Eden: City of Dreams seen as one of world’s most exclusive hotels – but employees aren’t immune to the pitfalls of big-brand employment
The above ad shows the Eden Hotels group – one of the world’s largest hotel groups – some time in the last decade. Clad in jeans and trainers, surrounded by bronze-and-black architecture, it’s part of the brand’s attempt to humanise it in the wake of a sexual harassment scandal in Australia.
It was in Australia last year that Norwegian cruise operator Balmoral Cruises had to apologise for an incident in which a male deckhand was allegedly lured to the back of a ship, forcibly penetrated and left with a pile of underwear on his head. A subsequent court case was settled out of court.
It wasn’t the first such incident. The names of 10 chief stewardesses of Eurostar were revealed last year as having been in a similar situation in 2009, and recently a British man was reported to have paid £90,000 in damages to his former chief steward in 2014 after he complained about being made to perform oral sex on a male chief engineer at work.
The bad publicity is well documented.
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In 2013 the Cipriani Group banned its bosses from clothes shops after members of staff lodged a complaint about them wearing ill-fitting tracksuits to meetings. Bosses are banned from shopping in store as they go about their regular day-to-day tasks, though they are allowed to buy food and drink for dinner.
In the same year Canary Wharf was forced to apologise after a senior manager was filmed urinating on an employee’s leg.
When Eden Hotels, part of the Meriton Group, opened its 28-storey tower last November, the glass lifts drew attention for the enormous spaces between floors and for its bullet-shaped design, which is reminiscent of the outside of a rocketship.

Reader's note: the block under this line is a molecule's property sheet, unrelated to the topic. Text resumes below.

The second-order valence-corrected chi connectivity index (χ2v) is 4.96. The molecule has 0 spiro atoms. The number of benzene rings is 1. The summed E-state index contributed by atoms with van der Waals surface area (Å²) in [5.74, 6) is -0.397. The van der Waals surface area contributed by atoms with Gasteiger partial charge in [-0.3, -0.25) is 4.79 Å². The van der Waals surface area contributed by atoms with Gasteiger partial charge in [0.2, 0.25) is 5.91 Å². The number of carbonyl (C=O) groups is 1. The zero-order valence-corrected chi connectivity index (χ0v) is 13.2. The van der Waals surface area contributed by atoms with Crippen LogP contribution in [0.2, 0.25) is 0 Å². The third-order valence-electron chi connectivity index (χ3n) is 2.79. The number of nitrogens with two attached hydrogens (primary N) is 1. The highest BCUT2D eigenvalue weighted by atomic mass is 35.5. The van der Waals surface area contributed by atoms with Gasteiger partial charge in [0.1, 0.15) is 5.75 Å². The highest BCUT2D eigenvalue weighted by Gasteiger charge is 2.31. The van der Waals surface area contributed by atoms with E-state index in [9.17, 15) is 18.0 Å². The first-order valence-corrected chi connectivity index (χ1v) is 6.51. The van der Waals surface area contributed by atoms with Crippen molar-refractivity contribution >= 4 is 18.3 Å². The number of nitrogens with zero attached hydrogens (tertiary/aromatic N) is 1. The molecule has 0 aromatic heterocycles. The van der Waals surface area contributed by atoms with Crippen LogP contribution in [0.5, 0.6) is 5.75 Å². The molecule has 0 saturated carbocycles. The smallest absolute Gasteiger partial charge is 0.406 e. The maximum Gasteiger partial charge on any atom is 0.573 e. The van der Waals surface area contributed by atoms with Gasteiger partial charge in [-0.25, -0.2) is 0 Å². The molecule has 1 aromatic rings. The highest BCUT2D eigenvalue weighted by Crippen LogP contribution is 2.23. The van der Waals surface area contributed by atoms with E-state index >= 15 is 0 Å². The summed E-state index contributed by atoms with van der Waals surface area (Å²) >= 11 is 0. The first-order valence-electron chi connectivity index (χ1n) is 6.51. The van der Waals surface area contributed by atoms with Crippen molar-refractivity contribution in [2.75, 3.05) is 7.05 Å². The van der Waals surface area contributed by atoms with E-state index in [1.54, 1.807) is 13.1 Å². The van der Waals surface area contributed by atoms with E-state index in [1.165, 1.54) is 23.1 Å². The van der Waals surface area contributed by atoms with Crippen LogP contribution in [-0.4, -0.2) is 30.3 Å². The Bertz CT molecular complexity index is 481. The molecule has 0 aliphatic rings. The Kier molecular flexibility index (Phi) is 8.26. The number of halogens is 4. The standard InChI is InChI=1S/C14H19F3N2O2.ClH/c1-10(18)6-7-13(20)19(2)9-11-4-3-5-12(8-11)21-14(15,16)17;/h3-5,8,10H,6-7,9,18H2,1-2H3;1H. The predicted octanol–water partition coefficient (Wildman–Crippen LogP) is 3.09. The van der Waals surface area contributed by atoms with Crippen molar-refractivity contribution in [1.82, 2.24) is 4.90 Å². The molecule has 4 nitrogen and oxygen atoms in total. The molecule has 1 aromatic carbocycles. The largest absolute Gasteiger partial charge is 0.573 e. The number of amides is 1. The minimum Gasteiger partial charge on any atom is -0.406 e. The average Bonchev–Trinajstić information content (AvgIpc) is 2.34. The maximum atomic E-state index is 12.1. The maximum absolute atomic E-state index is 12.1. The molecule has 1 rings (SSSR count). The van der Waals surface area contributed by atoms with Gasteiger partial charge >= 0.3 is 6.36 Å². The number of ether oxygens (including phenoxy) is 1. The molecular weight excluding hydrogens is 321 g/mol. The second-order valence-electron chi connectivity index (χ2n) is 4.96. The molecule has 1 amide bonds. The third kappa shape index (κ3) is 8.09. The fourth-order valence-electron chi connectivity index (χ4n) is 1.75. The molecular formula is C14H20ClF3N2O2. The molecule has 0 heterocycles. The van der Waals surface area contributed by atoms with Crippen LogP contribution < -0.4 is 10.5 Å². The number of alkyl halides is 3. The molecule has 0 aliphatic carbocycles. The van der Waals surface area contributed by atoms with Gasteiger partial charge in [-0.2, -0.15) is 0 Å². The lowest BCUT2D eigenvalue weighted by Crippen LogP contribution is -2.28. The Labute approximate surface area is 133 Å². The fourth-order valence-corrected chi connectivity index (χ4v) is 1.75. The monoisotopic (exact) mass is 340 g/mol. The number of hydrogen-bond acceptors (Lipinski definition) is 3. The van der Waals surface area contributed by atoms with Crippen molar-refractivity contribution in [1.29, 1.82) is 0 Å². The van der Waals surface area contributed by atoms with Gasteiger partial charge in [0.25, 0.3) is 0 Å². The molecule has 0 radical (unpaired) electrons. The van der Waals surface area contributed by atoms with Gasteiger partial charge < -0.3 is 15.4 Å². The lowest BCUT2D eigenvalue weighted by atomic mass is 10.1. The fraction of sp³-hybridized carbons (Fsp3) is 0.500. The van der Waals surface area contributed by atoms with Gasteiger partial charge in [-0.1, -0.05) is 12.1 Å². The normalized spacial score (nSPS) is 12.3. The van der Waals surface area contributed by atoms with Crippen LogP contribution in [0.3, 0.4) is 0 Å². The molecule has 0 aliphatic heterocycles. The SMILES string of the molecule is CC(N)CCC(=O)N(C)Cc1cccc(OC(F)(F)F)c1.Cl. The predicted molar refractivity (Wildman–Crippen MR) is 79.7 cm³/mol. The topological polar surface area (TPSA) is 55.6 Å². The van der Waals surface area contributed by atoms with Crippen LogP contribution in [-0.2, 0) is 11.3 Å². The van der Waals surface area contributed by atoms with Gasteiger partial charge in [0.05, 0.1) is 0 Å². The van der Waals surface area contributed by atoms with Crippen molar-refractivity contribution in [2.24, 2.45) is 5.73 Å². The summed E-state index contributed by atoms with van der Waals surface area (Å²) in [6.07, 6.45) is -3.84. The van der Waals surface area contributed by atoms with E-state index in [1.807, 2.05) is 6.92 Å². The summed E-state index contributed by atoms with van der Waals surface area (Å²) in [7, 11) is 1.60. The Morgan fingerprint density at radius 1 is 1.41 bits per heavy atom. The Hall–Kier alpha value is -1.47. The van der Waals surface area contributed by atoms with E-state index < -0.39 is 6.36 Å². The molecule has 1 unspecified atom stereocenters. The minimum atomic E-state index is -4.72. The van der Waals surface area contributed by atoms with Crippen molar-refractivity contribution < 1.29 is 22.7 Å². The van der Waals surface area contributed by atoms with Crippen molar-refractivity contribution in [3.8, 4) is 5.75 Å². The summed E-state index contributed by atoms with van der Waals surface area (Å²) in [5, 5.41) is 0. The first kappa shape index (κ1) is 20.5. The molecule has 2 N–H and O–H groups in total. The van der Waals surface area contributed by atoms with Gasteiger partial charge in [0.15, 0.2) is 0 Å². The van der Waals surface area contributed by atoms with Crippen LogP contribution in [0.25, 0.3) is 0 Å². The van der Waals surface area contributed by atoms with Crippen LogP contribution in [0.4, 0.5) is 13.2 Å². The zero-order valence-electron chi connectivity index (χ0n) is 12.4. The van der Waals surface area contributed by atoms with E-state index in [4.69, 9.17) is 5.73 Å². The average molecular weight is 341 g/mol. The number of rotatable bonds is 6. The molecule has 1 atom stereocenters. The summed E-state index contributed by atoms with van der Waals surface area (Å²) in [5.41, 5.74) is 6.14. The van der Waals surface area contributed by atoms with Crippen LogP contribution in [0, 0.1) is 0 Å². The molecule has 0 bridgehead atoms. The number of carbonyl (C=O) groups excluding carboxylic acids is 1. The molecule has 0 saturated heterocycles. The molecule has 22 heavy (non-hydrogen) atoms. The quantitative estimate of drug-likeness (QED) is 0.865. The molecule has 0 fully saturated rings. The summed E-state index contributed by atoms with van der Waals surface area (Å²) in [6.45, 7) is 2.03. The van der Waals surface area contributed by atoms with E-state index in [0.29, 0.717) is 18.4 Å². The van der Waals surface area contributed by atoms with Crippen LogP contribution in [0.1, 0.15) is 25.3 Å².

Construction of the stunning high-rise has already provoked accusations of harsh workplace conditions, including accusations that unpaid overtime work and long working hours have impacted on mental health.
Even among London’s tourism industry, the luxury Eden Tower sits aloof from other famous hotels and blockbusters. From the close proximity of St Paul’s Cathedral, you’d be hard pressed to tell the Union Jack’s flagship hotel is more than a few rooms away.
Staff at the new building (complete with a hotel spa and rooftop infinity pool), say there is no time for superstition. They are expected to have the reputation of Goldman Sachs, no, Goldman Sachs, the most desirable bank on Wall Street. They are expected to be able to out-earn their competitors.
“A lot of people look up to us, so there are certain issues we have to deal with when it comes to attitude,” an unnamed employee told the Times. “It is really special to be here.”
The leisure giant Meriton Group hopes to raise A$700m from the luxury property and hotel development (Luxury Tower) with an offer for 350 million shares at A$1.85 each.
Even among the luxe group, the newest boom-town member has won rave reviews.
“It’s like visiting a new country. It’s electric, it’s uplifting, it’s urbane, it’s ready to party. It was like going somewhere different in the world, maybe around the corner from your [usual] Sydney Harbour views,” said a Briton staying at the hotel.
Despite some concerns about awkward corporate photos, the masses can be read from the rooftop swimming pool. An advertisement in the daily Sydney Morning Herald for bed and breakfast describes the hotel: “a wall of glass – nine storeys high and 3,700 square metres of clear space that opens up to the harbour.”